Are you a multiplier or a diminisher?

The most important, and indeed the truly unique, contribution of management in the 20th century was the fifty-fold increase in the productivity of the manual worker in manufacturing.

The most important contribution management needs to make in 21st century is similarly to increase the productivity of knowledge work and the knowledge worker.

The most valuable assets of the 20th-century company were its production equipment. The most valuable asset of a 21st-century institution, whether business or non-business, will be its knowledge workers and their productivity.

Peter Drucker, Management Challenges of the 21st Century

You’ve probably read this quote before. If not this exact quote, then something like it.

If you are like most people that I talk to, you probably agree with it.

Then what’s the problem?

If we agree that knowledge and knowledge workers are our most important assets, why do so many firms have such a hard time leveraging those assets?

Actually that’s not going far enough.

Why do firms prioritize the urgent but tactical issues of the day over the development of knowledge and knowledge workers ?

I’m not going to write about that today.

But I will tell you that I just read Multipliers by Liz Wiseman and Greg McKeown.

Their take is that there are two types of people – diminishers and multipliers. Diminishers are primarily concerned with being perceived as geniuses.  Multipliers would rather be perceived as genius makers.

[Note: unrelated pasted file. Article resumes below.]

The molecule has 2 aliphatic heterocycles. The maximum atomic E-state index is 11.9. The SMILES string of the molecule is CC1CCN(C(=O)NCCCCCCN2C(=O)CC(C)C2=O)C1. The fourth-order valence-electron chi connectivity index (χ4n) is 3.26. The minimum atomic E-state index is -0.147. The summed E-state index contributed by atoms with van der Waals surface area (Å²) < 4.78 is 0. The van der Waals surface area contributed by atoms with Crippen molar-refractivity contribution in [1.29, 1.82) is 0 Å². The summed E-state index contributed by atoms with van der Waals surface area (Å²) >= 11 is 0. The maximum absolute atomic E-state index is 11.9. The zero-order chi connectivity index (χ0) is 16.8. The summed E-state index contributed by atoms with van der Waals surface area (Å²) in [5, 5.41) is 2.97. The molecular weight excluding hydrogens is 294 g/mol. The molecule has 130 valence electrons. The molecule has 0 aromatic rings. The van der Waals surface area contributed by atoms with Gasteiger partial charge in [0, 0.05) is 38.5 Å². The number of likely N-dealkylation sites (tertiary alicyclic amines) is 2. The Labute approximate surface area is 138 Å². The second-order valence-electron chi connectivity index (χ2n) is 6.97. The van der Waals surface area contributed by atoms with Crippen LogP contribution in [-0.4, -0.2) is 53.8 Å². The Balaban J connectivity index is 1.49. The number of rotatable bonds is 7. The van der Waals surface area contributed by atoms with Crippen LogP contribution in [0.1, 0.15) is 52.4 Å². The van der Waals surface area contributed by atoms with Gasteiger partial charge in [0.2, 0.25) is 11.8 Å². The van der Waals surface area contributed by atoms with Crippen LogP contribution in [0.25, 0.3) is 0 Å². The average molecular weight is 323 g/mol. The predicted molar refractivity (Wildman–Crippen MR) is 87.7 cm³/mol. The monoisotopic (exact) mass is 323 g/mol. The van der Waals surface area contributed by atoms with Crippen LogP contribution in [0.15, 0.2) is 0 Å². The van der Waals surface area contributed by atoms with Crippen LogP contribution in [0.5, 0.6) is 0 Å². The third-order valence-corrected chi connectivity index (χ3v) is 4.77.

I think that many of the answers to my questions above can be found in this book.

It seems to me that a multiplier/genius maker mindset is a fundamental precondition to effective organizational learning and knowledge management.

(That’s my way of saying that I think you should read the book.)

Posted: August 3rd, 2010 | Filed under: General | Tags: | 3 Comments »

3 Comments on “Are you a multiplier or a diminisher?”

  1. 1 Hamilton Esi said at 7:43 am on August 4th, 2010:

    Using the metaphor of “battles” I think Sun Tzu summarized it well in the following quote…

    “Strategy without tactics is the slowest route to victory. Tactics without strategy is the noise before defeat”…

    Interpretation: The urgent and tactical issues you will always have and will always be priorities, so it is important to be able to respond to them. However, the issue of knowledge development is equally important and the wise organizations will find the balance between the two.

    So how do we turn knowledge development into an “urgent and tactical issue” while remaining a key strategic instrument? Therein lies the rub… but I think I know how…

  2. 2 Christopher Parsons said at 7:01 pm on August 4th, 2010:

    That’s well played Hamilton.

    Are you keeping your answer to yourself?

  3. 3 Hamilton Esi said at 12:40 pm on August 9th, 2010:

    Happy to share – for starters the divide (between operational development and tactical issues) needs to be bridged… the key to success lies in how that “bridging” is accomplished…